ECR 2019 TOPIC PACKAGE
Cross-sectional imaging is increasingly replacing fluoroscopic techniques for imaging the small bowel, but both still have a role. It is crucial to recognise the normal appearances of the bowel on all imaging modalities to diagnose abnormality and recognise normal variants. This talk will review the embryological development of the small bowel of importance to radiologists. The aetiology of common congenital malformations such as malrotations and Meckel’s diverticulum will be outlined. The appearance of the normal small bowel on the various imaging modalities will be reviewed, along with pitfalls in interpterion.
Peritoneal anatomy plays a key role in the dissemination process of intraabdominal inflammatory fluid collections or malignant diseases. The peritoneum, a serous membrane, is reflected over abdominal organs to form a series of folds known as ligaments, mesenteries and omenta. They may act as conduits or barriers in the spread of intra- or extra-peritoneal diseases and they influence the peritoneal fluid circulation- responsible for malignant intraperitoneal seeding - along with bowel peristalsis, gravity and hydrostatic pressure gradients. Although not directly visible on imaging, the twelve major peritoneal ligaments and mesenteries can be identified by their typical position, organ relationships, fatty composition and anatomic landmarks provided by their constituent vessels. Peritoneal folds involved by oedema, inflammation or neoplastic infiltration alter their composition, become thickened, and they are directly recognised on imaging. Multiplanar CT reconstructions and specific MRI sequences are useful in demonstrating ligaments and mesenteries. Peritoneal reflections subdivide the peritoneal cavity into multiple compartments and recesses that are visualised when distended by the fluid. These subdivisions provide the anatomic basis for localisation of ascites, abscesses, seeded metastases and traumatic effusions. Familiarity with the normal anatomy is essential in the clinical radiologic analysis and differential diagnosis of peritoneal and mesenteric pathology.
A knowledge of neck spaces not only allows for better communication between radiologists and specialists familiar with imaging of this region but also aid in diagnosis as each space has a distinct group of pathologies. It considerably narrows down the differential diagnosis. The anatomy of the neck can be divided into suprahyoid and infrahyoid portions: suprahyoid neck which encompasses the deep spaces between skull base and hyoid bone and infrahyoid neck which lies inferiorly between the hyoid bone and both clavicles. These divisions are arbitrary in there is some continuation of suprahyoid neck spaces into the infrahyoid neck spaces and continuation of some infrahyoid neck spaces into the superior mediastinum.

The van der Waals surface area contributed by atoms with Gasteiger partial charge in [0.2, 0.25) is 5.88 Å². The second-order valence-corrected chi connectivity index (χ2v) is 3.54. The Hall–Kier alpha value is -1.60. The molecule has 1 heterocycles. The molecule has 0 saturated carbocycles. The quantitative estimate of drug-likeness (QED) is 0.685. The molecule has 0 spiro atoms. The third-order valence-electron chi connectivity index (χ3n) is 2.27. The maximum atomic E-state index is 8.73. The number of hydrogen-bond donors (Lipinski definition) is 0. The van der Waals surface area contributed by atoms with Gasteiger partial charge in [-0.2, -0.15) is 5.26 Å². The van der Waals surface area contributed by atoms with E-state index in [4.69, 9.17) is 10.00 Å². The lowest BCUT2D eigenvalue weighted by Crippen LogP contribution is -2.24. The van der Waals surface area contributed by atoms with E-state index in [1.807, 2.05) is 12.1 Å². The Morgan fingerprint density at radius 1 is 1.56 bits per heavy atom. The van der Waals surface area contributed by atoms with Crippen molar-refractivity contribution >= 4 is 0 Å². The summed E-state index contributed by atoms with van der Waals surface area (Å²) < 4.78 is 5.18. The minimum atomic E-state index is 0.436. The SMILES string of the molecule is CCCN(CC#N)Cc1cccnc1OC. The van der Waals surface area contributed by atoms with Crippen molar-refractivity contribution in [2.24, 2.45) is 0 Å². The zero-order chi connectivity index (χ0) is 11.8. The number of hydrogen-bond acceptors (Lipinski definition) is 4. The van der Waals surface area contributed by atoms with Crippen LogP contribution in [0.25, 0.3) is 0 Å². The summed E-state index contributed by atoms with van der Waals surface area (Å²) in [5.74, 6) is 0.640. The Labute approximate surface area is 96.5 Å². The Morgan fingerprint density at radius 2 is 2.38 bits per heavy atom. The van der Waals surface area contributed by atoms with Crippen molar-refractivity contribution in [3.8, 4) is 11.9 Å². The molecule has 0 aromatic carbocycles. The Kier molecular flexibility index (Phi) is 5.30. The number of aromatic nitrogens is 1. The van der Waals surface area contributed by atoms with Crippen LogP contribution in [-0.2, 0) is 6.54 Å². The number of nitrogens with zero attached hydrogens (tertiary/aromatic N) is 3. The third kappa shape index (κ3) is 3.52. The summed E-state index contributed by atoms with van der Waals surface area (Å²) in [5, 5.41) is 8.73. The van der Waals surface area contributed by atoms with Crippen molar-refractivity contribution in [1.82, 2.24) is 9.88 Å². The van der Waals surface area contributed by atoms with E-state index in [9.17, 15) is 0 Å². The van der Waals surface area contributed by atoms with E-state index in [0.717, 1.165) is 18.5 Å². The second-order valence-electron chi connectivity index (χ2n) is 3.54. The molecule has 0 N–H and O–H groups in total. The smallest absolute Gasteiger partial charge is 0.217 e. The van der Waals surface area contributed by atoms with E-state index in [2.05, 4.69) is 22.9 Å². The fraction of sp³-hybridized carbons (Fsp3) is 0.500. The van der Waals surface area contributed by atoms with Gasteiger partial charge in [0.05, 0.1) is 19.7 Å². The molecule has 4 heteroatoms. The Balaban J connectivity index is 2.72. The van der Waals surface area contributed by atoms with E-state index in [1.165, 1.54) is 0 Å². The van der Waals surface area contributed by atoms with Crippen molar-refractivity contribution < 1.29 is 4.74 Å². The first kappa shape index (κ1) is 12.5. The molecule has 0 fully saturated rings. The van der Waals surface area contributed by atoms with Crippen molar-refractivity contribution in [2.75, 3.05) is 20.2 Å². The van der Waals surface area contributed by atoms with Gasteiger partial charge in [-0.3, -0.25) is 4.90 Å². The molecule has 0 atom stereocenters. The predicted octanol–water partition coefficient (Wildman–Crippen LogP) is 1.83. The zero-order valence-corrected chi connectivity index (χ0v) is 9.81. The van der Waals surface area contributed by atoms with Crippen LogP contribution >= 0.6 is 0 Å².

The anatomy of the external auditory canal, middle ear and bony inner ear is best studied with CT. The highest resolution can be achieved when ConeBeam CT is used, and this technique also has the advantage that there is no quality loss in the axial, coronal and double oblique plane, the planes needed to study the temporal bone anatomy in detail. Double oblique images are indispensable to visualise the stapes, stapes footplate and oval window. Anatomical knowledge is especially needed at those sites where pathology most frequently occurs and changes the anatomy. The footplate, stapes, lenticular and lengthy process of the incus, facial nerve canal, Jacobson’s canal, the scutum, round window, ligaments etc. are some of these structures and they should be studied in detail in every single patient. MR is better suited to demonstrated the anatomy of the membranous labyrinth, inner ear fluid spaces and nerves in the internal auditory canal. Heavily T2-weighted images are best suited to see these structures, but high resolution is needed. Not only the fluid inside the labyrinth must be evaluated but also the normal size of the different nerve branches in the internal auditory canal must be known in order to be able to detect nerve atrophy or hypoplasia. The most important anatomical structures of the temporal bone, as they can be visualised in different planes on (CB)CT and MR will be illustrated in this presentation.
The larynx is a specialised organ placed at the separation between the respiratory and the digestive tracts. Beyond protecting the airways against food aspiration, it is involved in breathing, swallowing and voiced sounds production. These functions are mostly accomplished by the action of three diaphragms: the epiglottis, the false and vocal cords. All of them, when closed, contribute to seal the larynx during swallowing. When opened, they permit the passage of the air into the trachea. The vibration of the vocal cords (the most caudal of the three sphincters) generates voiced sounds. The vibration is produced by the coordinated action of a group of laryngeal muscles. These muscles are inserted on rigid structures, provided in the larynx by a framework of ossified cartilages: cricoid, thyroid and arytenoid. Cricoid and thyroid cartilage form also a rigid box, a sort of shield. Muscle contraction results in a significant shortening and change of shape. To accommodate these changes, a malleable material (fat) fills the "gap" between muscles and the rigid shield. The lateral "fat-filled-gap" between muscles involved in vocal cord vibration and the cartilage framework is named paralaryngeal space. A midline "fat-filled-gap" separates the epiglottis from the rigid thyroid laminae. CT and MR may precisely delineate the submucosal structures: muscles, fat-filled-gaps (paralaryngeal and pre-epiglottic spaces) and depict un-ossified and ossified cartilages.